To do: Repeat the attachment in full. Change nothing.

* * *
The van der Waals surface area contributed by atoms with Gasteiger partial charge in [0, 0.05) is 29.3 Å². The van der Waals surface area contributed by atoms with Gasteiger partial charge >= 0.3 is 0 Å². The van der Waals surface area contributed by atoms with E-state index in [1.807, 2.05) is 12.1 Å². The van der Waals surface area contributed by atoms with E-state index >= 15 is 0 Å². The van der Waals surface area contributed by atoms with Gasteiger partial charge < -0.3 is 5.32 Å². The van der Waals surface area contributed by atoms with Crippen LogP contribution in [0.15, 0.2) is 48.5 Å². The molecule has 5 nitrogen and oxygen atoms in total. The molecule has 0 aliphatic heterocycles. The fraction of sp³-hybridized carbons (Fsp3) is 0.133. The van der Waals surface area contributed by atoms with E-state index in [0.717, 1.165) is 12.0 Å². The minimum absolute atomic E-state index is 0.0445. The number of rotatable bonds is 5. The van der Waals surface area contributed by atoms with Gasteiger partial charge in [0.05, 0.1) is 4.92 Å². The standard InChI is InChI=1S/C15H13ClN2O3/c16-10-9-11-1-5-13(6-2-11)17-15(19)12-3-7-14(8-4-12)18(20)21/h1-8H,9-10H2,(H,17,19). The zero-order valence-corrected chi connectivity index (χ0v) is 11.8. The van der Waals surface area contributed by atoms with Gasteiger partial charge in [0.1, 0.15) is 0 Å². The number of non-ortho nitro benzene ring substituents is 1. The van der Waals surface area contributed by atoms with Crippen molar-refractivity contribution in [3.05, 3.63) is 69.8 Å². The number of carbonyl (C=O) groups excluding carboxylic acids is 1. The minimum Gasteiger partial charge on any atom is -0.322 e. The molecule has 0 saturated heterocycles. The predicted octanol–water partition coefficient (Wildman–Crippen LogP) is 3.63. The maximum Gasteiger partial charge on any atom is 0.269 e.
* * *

The van der Waals surface area contributed by atoms with Gasteiger partial charge in [0, 0.05) is 29.3 Å². The van der Waals surface area contributed by atoms with Gasteiger partial charge >= 0.3 is 0 Å². The van der Waals surface area contributed by atoms with E-state index in [1.807, 2.05) is 12.1 Å². The van der Waals surface area contributed by atoms with E-state index >= 15 is 0 Å². The van der Waals surface area contributed by atoms with Gasteiger partial charge < -0.3 is 5.32 Å². The van der Waals surface area contributed by atoms with Crippen LogP contribution in [0.15, 0.2) is 48.5 Å². The molecule has 5 nitrogen and oxygen atoms in total. The molecule has 0 aliphatic heterocycles. The fraction of sp³-hybridized carbons (Fsp3) is 0.133. The van der Waals surface area contributed by atoms with E-state index in [0.717, 1.165) is 12.0 Å². The minimum absolute atomic E-state index is 0.0445. The number of rotatable bonds is 5. The van der Waals surface area contributed by atoms with Gasteiger partial charge in [0.05, 0.1) is 4.92 Å². The standard InChI is InChI=1S/C15H13ClN2O3/c16-10-9-11-1-5-13(6-2-11)17-15(19)12-3-7-14(8-4-12)18(20)21/h1-8H,9-10H2,(H,17,19). The zero-order valence-corrected chi connectivity index (χ0v) is 11.8. The van der Waals surface area contributed by atoms with Gasteiger partial charge in [0.1, 0.15) is 0 Å². The number of non-ortho nitro benzene ring substituents is 1. The van der Waals surface area contributed by atoms with Crippen molar-refractivity contribution in [3.05, 3.63) is 69.8 Å². The number of carbonyl (C=O) groups excluding carboxylic acids is 1. The minimum Gasteiger partial charge on any atom is -0.322 e. The molecule has 0 saturated heterocycles. The predicted octanol–water partition coefficient (Wildman–Crippen LogP) is 3.63. The maximum Gasteiger partial charge on any atom is 0.269 e.